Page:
Today is (Inter)National Adjunct Walkout Day and I am not walking out because I’ve already left the building.
I have spent the past 15 years of my professional career as an educator, researcher, and student. I have taught 7th grade through University level. And although I never went into teaching for the pay, I always believed I could make a living doing what I loved.
I recently had to leave teaching because as an adjunct I had no benefits, no office, no yearly contract, and no connections with the college I was teaching at. I taught my class and I went home. I couldn’t meet with students unless I was willing to meet in the one room where all the adjunct faculty congregated. I didn’t even know the other faculty who were teaching in my department. My contract changed at the end of the semester which would have decreased my annual salary of $14,000 for teaching 3 semester classes, to $10,000 for teaching 2. Because I don’t have a PhD (I have 2 master’s degrees), I have little hope of securing a full-time teaching position anywhere.
Adjuncts typically make between $20,000 and $25,000 for teaching a full teaching load (which in my experience is not sustainable) by teaching at multiple colleges. Because there are policies in place that restrict the number of classes adjuncts can teach (never enough for full time), adjuncts are often found teaching at several colleges and commuting long distances to do so. One semester, I taught 4 classes and commuted 3 hours a day on a city bus to one job. I was making okay money and had benefits, but teaching 4 classes was not something that I could do long term as my schedule involved teaching for most of the day and then spending evenings and nights grading, planning, and catching up on work. All for barely enough money to pay the bills.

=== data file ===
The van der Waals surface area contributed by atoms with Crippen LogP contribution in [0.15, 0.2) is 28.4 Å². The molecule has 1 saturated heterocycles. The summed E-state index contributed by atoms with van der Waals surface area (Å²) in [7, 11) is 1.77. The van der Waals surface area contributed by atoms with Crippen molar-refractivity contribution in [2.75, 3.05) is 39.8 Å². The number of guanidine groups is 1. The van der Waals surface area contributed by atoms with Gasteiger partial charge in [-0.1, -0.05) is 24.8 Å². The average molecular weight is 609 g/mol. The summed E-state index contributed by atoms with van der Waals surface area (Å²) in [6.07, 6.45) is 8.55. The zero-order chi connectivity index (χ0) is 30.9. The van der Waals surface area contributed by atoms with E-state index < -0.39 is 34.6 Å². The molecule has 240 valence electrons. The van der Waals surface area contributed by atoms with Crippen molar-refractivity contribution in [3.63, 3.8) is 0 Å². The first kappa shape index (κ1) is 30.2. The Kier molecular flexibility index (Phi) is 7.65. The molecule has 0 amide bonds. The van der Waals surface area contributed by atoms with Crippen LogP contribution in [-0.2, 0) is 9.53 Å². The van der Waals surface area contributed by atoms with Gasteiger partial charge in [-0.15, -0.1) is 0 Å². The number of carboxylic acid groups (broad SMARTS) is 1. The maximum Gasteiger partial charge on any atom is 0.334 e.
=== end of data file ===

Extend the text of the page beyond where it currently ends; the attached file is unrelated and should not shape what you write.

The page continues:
I guess the problem I have with the whole system is the philosophy that adjuncts are seen as less valuable than full-time faculty, administrators, and university staff. In many cases, adjuncts will never be able to teach full time and will never have the benefits that full time faculty receive (like reduced faculty housing on campus that only full time faculty can apply for). In one place I taught, adjuncts made up nearly 75% of the teaching force but had no union, no benefits, and no personal office space (which means I carted all my documents, books, notes, & student papers for my classes to every class every time I taught and I met with students in the hallway for office hours).
Finally, adjuncts are usually the ones who teach lower-division classes. We interact with large numbers of first-year students. If the university really cared about student retention, they should also be very concerned about the plight of the adjunct as large adjunct turn overs affect the quality of the first-year student educational experience.
On this national adjunct walkout day, we should also remember those who left teaching not because they didn’t love it, but because they couldn’t survive economically by doing it. I hope that the future of adjuncts improves and I’m sorry I couldn’t stick around to fight the good fight; I’ve got a family to support and student loans to pay off.